Tasmota and berry¶
What is Tasmota?¶
Tasmota is a widely used open-source firmware for ESP8266 and EPS32 based devices. It supports a wide variety of devices, sensors and integrations to Home Automation and Cloud services. Tasmota firmware is downloaded more than 200,000 times each month, and has an active and growing community.
Tasmota provides access to hundreds of supported devices, full support of MQTT, HTTP(S), integration with major Home Automation systems, myriad of sensors, IR, RF, Zigbee, Bluetooth, AWS IoT, Azure IoT, Alexa and many more.
What is Berry?¶
Berry is a ultra-lightweight dynamically typed embedded scripting language. It is designed for lower-performance embedded devices. The interpreter of Berry include a one-pass compiler and register-based VM, all the code is written in ANSI C99. Berry offers a syntax very similar to Python, and is inspired from LUA VM. It is fully integrated in Tasmota
Highlights of Berry¶
Berry has the following advantages:
Lightweight: A well-optimized interpreter with very little resources. Ideal for use in microprocessors.
Fast: optimized one-pass bytecode compiler and register-based virtual machine.
Powerful: supports imperative programming, object-oriented programming, functional programming.
Flexible: Berry is a dynamic type script, and it's intended for embedding in applications. It can provide good dynamic scalability for the host system.
Simple: simple and natural syntax, support garbage collection, and easy to use FFI (foreign function interface).
RAM saving: With compile-time object construction, most of the constant objects are stored in read-only code data segments, so the RAM usage of the interpreter is very low when it starts.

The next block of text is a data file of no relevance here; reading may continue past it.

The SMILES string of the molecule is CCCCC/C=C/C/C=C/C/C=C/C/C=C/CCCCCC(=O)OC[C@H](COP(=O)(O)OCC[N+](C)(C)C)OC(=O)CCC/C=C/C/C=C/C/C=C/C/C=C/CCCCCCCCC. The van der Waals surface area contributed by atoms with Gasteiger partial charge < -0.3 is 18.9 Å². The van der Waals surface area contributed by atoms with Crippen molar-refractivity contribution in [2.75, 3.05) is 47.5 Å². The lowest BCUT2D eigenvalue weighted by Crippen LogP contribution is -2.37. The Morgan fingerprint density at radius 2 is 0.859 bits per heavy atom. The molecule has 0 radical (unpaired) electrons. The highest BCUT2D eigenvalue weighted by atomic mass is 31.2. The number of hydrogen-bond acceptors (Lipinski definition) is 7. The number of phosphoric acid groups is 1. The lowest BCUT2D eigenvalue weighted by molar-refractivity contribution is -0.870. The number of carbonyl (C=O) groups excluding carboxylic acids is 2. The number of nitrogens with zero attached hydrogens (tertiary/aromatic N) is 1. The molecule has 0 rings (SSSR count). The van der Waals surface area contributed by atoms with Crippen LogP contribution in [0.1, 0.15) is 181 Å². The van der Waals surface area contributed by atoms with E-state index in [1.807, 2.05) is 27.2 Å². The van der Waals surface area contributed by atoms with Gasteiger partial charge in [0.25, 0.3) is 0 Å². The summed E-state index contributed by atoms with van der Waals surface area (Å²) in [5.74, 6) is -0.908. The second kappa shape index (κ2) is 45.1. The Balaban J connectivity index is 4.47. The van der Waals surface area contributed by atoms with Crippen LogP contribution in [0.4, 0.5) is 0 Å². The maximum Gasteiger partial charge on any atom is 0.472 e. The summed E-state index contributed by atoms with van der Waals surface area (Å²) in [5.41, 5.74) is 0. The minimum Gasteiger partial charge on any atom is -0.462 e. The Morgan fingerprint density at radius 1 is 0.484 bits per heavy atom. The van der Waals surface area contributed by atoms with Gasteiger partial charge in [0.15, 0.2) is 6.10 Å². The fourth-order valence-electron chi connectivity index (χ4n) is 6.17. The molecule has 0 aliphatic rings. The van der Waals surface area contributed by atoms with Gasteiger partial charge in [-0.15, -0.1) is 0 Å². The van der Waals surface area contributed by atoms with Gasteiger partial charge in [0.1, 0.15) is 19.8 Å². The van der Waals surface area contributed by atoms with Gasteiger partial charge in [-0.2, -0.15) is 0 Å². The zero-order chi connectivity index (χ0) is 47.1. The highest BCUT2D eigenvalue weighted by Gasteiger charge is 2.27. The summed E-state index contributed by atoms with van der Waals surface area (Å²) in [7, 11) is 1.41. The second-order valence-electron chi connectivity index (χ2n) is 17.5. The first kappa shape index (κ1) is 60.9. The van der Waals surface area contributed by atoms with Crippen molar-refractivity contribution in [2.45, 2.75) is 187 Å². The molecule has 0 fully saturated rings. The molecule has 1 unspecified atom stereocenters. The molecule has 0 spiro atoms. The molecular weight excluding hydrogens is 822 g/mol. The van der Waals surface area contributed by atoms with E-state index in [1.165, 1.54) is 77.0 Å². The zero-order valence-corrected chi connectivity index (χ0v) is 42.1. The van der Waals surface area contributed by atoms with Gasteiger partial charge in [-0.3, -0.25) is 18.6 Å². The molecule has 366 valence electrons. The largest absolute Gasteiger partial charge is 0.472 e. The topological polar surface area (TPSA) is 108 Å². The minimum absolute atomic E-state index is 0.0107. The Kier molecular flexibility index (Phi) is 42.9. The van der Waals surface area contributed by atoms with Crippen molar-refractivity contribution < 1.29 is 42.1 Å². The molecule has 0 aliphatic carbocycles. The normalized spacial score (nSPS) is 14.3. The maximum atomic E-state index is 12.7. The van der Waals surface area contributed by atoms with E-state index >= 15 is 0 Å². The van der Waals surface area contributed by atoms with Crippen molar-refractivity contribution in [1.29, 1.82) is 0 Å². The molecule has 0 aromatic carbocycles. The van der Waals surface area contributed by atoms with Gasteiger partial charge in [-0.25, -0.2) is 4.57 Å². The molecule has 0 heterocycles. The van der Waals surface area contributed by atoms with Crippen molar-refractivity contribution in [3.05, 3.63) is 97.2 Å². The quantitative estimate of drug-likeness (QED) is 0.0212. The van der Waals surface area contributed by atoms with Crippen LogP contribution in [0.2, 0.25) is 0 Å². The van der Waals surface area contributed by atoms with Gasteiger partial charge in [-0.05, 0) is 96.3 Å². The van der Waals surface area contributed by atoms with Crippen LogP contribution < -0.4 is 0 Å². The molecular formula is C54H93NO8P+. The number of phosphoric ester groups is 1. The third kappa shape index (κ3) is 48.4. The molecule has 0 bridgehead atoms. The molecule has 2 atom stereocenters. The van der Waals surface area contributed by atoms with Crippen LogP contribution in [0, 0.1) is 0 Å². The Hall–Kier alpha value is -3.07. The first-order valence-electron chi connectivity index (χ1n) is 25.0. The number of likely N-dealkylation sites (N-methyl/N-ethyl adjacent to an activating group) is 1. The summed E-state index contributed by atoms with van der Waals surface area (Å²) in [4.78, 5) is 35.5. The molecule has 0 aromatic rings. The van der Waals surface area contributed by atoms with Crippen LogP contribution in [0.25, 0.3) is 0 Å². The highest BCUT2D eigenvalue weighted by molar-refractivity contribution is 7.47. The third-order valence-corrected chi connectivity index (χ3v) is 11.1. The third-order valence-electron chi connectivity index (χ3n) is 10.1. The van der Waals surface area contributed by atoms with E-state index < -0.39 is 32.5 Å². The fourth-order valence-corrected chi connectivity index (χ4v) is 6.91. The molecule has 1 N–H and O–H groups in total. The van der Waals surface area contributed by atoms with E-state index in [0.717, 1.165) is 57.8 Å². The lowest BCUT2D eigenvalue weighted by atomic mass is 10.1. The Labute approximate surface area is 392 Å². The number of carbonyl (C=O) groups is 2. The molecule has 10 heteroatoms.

All features are detailed in the Berry Reference Manual
Why LVGL + Tasmota + Berry?¶
In 2021, Tasmota added full support of LVGL for ESP32 based devices. It also introduced the Berry scripting language, a small-footprint language similar to Python and fully integrated in Tasmota.
A comprehensive mapping of LVGL in Berry language is now available, similar to the mapping of Micropython. It allows to use +98% of all LVGL features. It is also possible to write custom widgets in Berry.
Versions supported: LVGL v8.3.0, LodePNG v20201017, Freetype 2.10.4
Tasmota + Berry + LVGL could be used for:¶
Fast prototyping GUI.
Shortening the cycle of changing and fine-tuning the GUI.
Modelling the GUI in a more abstract way by defining reusable composite objects, taking advantage of Berry's language features such as Inheritance, Closures, Exception Handling...
Make LVGL accessible to a larger audience. No need to know C to create a nice GUI on an embedded system.
A higher level interface compatible with OpenHASP is also under development.
So what does it look like?¶
TL;DR: Similar to MicroPython, it's very much like the C API, but Object-Oriented for LVGL components.
Let's dive right into an example!
A simple example¶
lv.start() # start LVGL scr = lv.scr_act() # get default screen btn = lv.btn(scr) # create button btn.center() label = lv.label(btn) # create a label in the button label.set_text("Button") # set a label to the button
How can I use it?¶
You can start in less than 10 minutes on a M5Stack or equivalent device in less than 10 minutes in this short tutorial